Dynasties do not come with expiration dates. The end is always apparent in retrospect, once the college football historians perform their autopsies. But in the moment, when the team appears as if it will be good forever, it can be difficult to detect the malady that will bring its life on top to a close.
So how will we know when Alabama has peaked? The No. 2 Crimson Tide, who will play No. 3 Michigan State in the Goodyear Cotton Bowl on New Year's Eve, are the only team to repeat in the four-team College Football Playoff. That is only the newest bauble on Nick Saban's charm bracelet.
Alabama has gone 96-12 over the past eight seasons. That's an average of 12 wins and 1.5 losses. In that time, the Crimson Tide have won three national championships. Alabama is only the second team to reach No. 1 in the AP poll in seven consecutive years (Miami did it from 1986 to 1992). Alas, Alabama has risen only to No. 2 in 2015. It will take another national title to keep that streak alive.
That is hardly a sign of demise. The Tide just became the first repeat champion in the SEC in 17 years. In an era when the elite college football programs have more resources than they have ever had, Saban has kept the Crimson Tide on a level above their competitors. A hot topic in the SEC concerns whether Saban's success is getting his competitors fired.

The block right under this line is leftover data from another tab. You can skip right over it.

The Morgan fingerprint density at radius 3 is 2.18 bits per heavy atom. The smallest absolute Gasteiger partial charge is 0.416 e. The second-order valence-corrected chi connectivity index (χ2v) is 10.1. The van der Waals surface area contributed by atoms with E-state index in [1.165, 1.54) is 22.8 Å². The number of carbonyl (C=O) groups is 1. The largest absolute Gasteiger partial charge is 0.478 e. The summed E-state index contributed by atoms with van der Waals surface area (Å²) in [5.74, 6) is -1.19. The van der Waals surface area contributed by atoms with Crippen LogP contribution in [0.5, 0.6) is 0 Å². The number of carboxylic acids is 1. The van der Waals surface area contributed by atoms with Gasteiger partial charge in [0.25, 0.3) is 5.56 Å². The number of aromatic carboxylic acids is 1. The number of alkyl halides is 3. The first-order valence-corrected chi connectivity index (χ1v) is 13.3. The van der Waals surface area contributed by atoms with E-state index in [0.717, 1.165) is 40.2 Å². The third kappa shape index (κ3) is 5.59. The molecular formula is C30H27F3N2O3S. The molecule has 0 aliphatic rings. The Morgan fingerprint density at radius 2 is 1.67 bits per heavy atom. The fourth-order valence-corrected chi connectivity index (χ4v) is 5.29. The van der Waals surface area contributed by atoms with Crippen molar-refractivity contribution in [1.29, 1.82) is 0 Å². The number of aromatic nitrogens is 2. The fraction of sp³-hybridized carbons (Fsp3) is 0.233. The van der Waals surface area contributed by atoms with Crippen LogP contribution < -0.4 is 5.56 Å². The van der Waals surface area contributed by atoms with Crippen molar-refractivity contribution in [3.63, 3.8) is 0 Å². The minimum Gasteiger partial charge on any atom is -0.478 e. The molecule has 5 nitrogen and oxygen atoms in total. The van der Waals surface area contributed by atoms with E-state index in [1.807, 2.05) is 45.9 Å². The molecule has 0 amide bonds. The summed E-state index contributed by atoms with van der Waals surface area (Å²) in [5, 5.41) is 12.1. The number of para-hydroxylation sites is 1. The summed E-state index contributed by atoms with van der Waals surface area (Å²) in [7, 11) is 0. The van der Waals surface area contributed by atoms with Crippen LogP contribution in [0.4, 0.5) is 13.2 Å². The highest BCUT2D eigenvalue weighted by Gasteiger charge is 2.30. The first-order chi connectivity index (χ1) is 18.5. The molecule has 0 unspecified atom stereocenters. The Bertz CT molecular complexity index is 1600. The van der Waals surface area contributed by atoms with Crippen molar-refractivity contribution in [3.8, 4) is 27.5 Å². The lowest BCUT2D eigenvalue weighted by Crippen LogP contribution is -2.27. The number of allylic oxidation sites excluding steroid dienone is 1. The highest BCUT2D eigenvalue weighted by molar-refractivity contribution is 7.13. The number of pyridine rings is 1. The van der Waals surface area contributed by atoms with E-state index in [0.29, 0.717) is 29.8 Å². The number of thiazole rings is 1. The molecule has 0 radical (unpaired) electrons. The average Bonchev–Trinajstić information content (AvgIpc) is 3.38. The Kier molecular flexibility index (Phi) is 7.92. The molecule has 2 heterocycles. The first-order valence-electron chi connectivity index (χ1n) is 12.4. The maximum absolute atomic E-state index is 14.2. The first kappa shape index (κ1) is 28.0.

Just the fact that the Alabama dynasty will begin Year 9 is proof of its existence. Not many dynasties survive that long. Oklahoma made it under Bud Wilkinson from 1948 to 1958. Alabama, Oklahoma and Michigan did so in the '70s. Miami stayed atop college football under three head coaches (Howard Schnellenberger, Jimmy Johnson and Dennis Erickson) from 1983 to 1992. And the mother of them all, Florida State, lasted from 1987 to 2000.
The Seminoles began to slide when coach Bobby Bowden's top assistant, offensive coordinator Mark Richt, left after the 2000 season to become head coach at Georgia. That scenario fits Alabama a little too well. Saban's top assistant, defensive coordinator Kirby Smart, is leaving after this season to become head coach at, yes, Georgia.
History rarely repeats itself word for word. But the general point, that losing a top assistant can produce a seismic shift, remains salient. Bowden promoted his son Jeff to replace Richt just as the Seminoles' quarterback pipeline, in which a recruit spent two or three seasons learning on the sideline and then took over the team for two seasons, ran dry. The Florida State offense was never the same.
To replace Smart, Saban has hired Jeremy Pruitt, the former defensive coordinator at Florida State and Georgia and a former secondary coach under Saban. It stands to reason that the transition will be minimal, but Smart, who turns 40 on Wednesday, has worked for Saban for 11 of the past 12 seasons. He didn't have to guess what Saban wanted.
There's also a considerable number of people who expect offensive coordinator Lane Kiffin to be working elsewhere next season, most likely the NFL, but Saban goes through offensive coordinators the way Hogwarts went through professors of defense against the dark arts.